Do you need high levels of customization?

If the answer is yes, and you’ll need to develop new features as you grow and implement the software across the different departments, you should consider a custom solution. 

Consider SaaS or off-the-shelf if the solution is already useful as it is, or has a large set of integrations or an open API. Also, choose these options if you’re okay with waiting for the software provider to develop new features. Ask the SaaS vendor what their process is to develop new features, if that’s something they can do, and if it will affect pricing.

Is there anything on the market with all the features you need?

If there’s an already existing solution on the market that has every functionality that you need, don’t spend time and money developing an internal custom solution, go SaaS or COTS. 

Designing your own internal tools is great because you get full control over the UI/UX and features. However, the development process can be time-consuming and expensive. Sometimes it may not be worth it, especially if there are other suitable options ready to set up and use. 

A good example of software that you should buy instead of developing is enterprise resource planning (ERP) systems like SAP or Oracle. These software vendors have been working on their products for several years and are frequently adjusting to guarantee customer success.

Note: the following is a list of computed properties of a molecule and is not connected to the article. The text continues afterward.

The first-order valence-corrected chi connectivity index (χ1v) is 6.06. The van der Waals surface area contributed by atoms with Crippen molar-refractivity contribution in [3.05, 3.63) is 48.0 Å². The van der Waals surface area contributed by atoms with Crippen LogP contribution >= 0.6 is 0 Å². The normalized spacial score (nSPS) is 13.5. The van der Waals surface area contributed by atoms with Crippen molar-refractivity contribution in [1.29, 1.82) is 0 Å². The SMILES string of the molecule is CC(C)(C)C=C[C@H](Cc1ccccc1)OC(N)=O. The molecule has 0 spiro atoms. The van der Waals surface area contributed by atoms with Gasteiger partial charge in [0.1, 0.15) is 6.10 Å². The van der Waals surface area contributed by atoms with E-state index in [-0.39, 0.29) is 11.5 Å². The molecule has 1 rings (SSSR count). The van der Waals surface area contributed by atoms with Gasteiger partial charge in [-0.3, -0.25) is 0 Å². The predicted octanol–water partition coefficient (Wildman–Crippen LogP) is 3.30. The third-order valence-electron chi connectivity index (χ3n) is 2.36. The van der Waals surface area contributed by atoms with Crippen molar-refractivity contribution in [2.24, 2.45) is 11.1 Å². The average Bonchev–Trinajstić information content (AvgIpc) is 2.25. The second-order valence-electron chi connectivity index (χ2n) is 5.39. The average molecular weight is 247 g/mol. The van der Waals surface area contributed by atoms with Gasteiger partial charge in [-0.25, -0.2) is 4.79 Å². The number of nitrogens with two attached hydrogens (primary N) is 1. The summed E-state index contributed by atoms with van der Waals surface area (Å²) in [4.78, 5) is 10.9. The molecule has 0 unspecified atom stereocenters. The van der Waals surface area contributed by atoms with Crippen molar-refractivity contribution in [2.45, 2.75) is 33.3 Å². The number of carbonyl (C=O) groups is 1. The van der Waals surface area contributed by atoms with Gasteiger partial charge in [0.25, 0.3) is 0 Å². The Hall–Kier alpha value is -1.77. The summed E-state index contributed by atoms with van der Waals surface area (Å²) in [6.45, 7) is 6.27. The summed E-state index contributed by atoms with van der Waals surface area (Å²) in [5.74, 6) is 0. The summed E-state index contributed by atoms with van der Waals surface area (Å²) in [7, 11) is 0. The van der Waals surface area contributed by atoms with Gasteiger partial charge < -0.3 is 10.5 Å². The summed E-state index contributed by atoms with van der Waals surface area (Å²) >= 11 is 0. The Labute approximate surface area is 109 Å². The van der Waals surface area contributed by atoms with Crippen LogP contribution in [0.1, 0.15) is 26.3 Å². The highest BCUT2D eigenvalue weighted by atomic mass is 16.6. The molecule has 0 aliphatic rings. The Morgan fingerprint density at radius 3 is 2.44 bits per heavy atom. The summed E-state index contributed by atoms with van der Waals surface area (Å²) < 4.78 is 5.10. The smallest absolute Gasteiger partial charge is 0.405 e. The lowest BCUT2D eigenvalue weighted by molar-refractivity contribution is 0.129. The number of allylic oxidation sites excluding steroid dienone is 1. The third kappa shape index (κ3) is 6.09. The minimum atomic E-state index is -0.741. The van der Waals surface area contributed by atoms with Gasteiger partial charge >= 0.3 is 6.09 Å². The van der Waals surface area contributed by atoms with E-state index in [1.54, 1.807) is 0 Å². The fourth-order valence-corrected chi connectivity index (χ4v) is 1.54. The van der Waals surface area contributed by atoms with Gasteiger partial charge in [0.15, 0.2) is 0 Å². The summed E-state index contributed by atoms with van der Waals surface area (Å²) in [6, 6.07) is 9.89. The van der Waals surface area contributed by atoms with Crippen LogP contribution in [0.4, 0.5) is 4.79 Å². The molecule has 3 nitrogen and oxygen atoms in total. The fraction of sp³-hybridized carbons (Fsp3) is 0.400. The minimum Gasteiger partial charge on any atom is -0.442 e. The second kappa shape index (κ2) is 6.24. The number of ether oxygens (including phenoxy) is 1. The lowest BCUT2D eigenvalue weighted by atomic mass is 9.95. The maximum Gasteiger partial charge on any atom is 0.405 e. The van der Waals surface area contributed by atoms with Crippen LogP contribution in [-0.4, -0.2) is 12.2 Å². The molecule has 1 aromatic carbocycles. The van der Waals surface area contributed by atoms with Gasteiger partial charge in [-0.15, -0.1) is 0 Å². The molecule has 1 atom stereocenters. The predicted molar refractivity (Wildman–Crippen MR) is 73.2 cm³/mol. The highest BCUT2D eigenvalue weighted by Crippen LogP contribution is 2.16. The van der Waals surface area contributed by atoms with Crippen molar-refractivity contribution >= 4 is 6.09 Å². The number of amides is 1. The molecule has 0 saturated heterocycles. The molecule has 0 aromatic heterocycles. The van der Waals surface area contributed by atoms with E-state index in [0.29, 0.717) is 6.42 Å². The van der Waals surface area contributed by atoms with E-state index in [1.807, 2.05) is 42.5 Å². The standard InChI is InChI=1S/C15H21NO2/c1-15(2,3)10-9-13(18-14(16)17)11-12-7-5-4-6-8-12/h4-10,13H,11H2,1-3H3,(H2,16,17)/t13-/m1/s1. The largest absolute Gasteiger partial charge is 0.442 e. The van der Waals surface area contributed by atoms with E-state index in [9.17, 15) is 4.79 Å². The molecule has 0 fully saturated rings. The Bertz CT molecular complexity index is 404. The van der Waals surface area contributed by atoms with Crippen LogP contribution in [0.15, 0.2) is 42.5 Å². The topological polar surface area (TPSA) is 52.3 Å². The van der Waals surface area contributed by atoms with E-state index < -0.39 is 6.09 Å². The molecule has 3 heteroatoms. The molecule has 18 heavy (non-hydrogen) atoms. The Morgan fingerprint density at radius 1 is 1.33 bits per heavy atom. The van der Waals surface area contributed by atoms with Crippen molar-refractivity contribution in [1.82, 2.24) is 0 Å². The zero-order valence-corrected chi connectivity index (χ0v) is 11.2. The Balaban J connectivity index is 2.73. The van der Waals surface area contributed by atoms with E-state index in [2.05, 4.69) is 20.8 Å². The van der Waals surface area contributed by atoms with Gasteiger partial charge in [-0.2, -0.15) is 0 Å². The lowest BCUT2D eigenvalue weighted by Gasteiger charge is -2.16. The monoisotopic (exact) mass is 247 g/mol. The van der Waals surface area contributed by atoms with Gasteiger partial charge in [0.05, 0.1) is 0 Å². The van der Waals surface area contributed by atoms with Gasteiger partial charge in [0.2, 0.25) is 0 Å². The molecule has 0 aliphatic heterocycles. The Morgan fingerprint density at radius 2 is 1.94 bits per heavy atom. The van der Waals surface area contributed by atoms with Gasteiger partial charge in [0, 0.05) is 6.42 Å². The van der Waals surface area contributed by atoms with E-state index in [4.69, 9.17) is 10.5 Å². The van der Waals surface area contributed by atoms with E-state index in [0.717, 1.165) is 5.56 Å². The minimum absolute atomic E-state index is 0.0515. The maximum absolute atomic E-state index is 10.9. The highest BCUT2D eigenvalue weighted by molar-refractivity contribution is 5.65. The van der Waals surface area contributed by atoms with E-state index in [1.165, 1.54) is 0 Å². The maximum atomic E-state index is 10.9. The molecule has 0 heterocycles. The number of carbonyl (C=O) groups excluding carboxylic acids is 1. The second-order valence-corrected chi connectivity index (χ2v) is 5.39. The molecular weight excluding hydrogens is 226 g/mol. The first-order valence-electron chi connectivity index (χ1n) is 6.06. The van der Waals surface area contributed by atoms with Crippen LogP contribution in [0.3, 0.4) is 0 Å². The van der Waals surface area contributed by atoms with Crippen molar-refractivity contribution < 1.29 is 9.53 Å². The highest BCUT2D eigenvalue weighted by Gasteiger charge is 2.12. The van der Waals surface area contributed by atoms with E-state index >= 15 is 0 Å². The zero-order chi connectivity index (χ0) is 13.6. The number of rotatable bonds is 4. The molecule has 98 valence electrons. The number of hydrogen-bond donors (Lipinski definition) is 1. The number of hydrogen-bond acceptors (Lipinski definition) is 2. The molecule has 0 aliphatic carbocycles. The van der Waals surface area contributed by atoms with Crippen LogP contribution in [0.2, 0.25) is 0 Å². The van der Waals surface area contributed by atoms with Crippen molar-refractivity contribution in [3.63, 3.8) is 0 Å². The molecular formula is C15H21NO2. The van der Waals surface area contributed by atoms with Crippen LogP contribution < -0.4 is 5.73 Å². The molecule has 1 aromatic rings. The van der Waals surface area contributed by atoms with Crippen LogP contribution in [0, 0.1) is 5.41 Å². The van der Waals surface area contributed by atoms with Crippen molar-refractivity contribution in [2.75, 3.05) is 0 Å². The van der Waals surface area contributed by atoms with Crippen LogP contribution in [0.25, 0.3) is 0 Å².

Does the new system need to integrate with existing legacy software? 

If you use internal custom tools or other software and you need those to integrate with the new platform, make sure the connections are available or can be created. If those integrations are available for a SaaS or licensed product, buy instead of rent.

However, if your legacy software doesn’t connect with any platform and you need to build custom connections, develop a custom software solution. You’ll be able to create as many tools as you need and get them to integrate with all your internal tools.

When reviewing SaaS products for your business, they can all start to look the same. Pick one that covers your most important requirements—like security or current integrations. Source: Image by Freepik

How quickly do you need to deploy a solution?